Provisioning
In the infancy of charter services, one had to ship provisions from home and supplement them with local groceries.  Today, the larger companies offer some sort of provision service (full or split provisioning).  Or, you can order your provisions on line through Rite Way, Bobby’s or the Ample Hamper and have them delivered to your boat after you have arrived.  Most of what arrives will be as you ordered.  Sometimes, based upon availability, you will get a substitution for one or more items. If that causes you distress, you can always do your own provisioning.  We have found that ordering on line, and having the provisions brought to the boat, gives our vacation a jumpstart.

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Anchorages
I have heard sailors complain about the changes they have seen in the BVI.  Notably, anchorages are getting crowded during the high season.  Over 30 years ago, we anchored in the Bight at Norman Island and had the place to ourselves, along with a herd of bleating goats.  Today, the Bight is full of moorings and supports two restaurants, Pirates and the William Thornton (Willy T).  So, the anchorage appeals to a different crowd.  Instead of your having to cook on board, many of the anchorages have sprouted restaurants that cater to the charter crowd.  But, for those of us who remember the gold dome on Fort Burt, there are other places to get away.  On Norman alone, there is Money Bay, Benures Bay, and Soldier Bay.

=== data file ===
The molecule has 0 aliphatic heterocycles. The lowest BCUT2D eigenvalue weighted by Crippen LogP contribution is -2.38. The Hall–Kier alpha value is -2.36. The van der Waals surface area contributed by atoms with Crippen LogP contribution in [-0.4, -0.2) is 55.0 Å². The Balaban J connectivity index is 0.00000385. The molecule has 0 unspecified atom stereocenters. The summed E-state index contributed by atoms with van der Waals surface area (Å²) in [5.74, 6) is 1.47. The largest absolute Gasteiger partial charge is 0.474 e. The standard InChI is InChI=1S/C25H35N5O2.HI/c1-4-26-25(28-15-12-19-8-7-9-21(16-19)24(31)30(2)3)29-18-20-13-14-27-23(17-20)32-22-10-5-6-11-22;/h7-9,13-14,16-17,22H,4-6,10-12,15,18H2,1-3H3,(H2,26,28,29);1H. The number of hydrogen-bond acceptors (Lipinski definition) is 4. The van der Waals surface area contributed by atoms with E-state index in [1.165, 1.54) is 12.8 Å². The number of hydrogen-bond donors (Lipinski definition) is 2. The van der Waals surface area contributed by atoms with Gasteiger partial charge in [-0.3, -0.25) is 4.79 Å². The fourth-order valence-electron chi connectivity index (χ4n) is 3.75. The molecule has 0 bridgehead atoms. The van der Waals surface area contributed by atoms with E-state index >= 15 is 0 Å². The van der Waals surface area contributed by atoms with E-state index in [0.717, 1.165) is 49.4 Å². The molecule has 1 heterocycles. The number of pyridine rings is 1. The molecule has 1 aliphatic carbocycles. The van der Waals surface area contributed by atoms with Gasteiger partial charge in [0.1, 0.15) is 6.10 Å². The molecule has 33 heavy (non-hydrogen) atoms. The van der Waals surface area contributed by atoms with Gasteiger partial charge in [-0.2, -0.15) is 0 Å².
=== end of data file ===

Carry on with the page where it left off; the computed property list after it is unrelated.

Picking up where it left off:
Patience Brown, now a retired Sail Magazine editor, once wrote how Anegada was one of her favourite “getaways”.  Indeed, Anegada was once remote.   That has changed.  Now, charter companies put together flotillas from North Sound to Anegada.  Each flotilla is led by a local skipper.  So, to avoid the crowds at Anegada, we now sail there on “turnover” days at the charter bases.  Neptune’s, Anegada Reef Hotel and the Big Bamboo are still quiet on those days.

The sporty and timeless Bitter End Resort in North Sound has the company of Biras Creek, Saba Rock, and Levericks.  They all have mooring fields but in settled weather it is still possible to get away from the crowds by anchoring off Prickly Pear or by tucking in behind Colquhoun’s Reef by Mosquito Island.

From the mooring field at Marina Cay you can witness the heavy equipment on Scrub Island.  Roads are being cut into the hillside and a large construction project is planned.  Diamond Cay by Jost Van Dyke now has Foxy’s Taboo run by Foxy’s daughter, Justine. There are several moorings for overnight guests.  On your way to the bubbly pool there are signs advertising a future condo development on the hillside.

Alas, these scenic islands are all experiencing increasing external pressure brought on by sailors and non-sailors alike.  The British Virgin Islands have been discovered for sure, as evidenced by developmental changes taking place wherever you look.  While it is more difficult to find private anchorages, some still exist if you care to look for them.  In the more travelled waters, National Park and privately maintained moorings are a convenience.  

Having provisioning services and nice restaurants in the more common anchorages are assets.   The friendly people, beautiful islands and the sailing haven’t changed, and that is why more and more of us come back every year.